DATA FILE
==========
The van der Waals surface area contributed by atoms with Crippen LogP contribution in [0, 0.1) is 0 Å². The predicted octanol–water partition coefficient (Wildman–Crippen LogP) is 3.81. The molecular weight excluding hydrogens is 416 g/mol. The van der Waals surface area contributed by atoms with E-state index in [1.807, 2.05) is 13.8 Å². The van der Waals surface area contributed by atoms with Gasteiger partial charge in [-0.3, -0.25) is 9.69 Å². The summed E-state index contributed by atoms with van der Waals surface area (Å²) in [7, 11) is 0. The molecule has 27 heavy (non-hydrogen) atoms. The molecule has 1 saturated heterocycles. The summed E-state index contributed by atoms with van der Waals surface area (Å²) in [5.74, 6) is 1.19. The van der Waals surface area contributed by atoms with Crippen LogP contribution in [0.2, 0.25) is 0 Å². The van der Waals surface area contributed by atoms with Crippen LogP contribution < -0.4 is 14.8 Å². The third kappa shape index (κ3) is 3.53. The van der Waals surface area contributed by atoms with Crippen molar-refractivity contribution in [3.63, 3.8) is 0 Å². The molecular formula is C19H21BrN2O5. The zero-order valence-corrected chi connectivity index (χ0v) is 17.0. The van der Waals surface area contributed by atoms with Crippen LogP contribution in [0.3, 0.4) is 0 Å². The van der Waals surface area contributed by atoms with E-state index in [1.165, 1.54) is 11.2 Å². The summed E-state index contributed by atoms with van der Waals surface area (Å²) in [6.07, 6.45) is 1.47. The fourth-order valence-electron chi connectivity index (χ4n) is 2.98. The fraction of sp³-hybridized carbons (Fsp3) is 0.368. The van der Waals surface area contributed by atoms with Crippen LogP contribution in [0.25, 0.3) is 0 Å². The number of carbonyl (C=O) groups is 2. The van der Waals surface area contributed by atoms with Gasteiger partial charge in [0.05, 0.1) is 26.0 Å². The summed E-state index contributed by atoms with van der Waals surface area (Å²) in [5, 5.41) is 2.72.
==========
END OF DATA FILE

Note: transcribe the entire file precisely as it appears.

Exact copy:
The van der Waals surface area contributed by atoms with Crippen LogP contribution in [0, 0.1) is 0 Å². The predicted octanol–water partition coefficient (Wildman–Crippen LogP) is 3.81. The molecular weight excluding hydrogens is 416 g/mol. The van der Waals surface area contributed by atoms with E-state index in [1.807, 2.05) is 13.8 Å². The van der Waals surface area contributed by atoms with Gasteiger partial charge in [-0.3, -0.25) is 9.69 Å². The summed E-state index contributed by atoms with van der Waals surface area (Å²) in [7, 11) is 0. The molecule has 27 heavy (non-hydrogen) atoms. The molecule has 1 saturated heterocycles. The summed E-state index contributed by atoms with van der Waals surface area (Å²) in [5.74, 6) is 1.19. The van der Waals surface area contributed by atoms with Crippen LogP contribution in [0.2, 0.25) is 0 Å². The van der Waals surface area contributed by atoms with Crippen LogP contribution < -0.4 is 14.8 Å². The third kappa shape index (κ3) is 3.53. The van der Waals surface area contributed by atoms with Crippen molar-refractivity contribution in [3.63, 3.8) is 0 Å². The molecular formula is C19H21BrN2O5. The zero-order valence-corrected chi connectivity index (χ0v) is 17.0. The van der Waals surface area contributed by atoms with Crippen LogP contribution in [0.3, 0.4) is 0 Å². The van der Waals surface area contributed by atoms with E-state index in [1.165, 1.54) is 11.2 Å². The summed E-state index contributed by atoms with van der Waals surface area (Å²) in [6.07, 6.45) is 1.47. The fourth-order valence-electron chi connectivity index (χ4n) is 2.98. The fraction of sp³-hybridized carbons (Fsp3) is 0.368. The van der Waals surface area contributed by atoms with Crippen LogP contribution in [0.25, 0.3) is 0 Å². The number of carbonyl (C=O) groups is 2. The van der Waals surface area contributed by atoms with Gasteiger partial charge in [0.05, 0.1) is 26.0 Å². The summed E-state index contributed by atoms with van der Waals surface area (Å²) in [5, 5.41) is 2.72.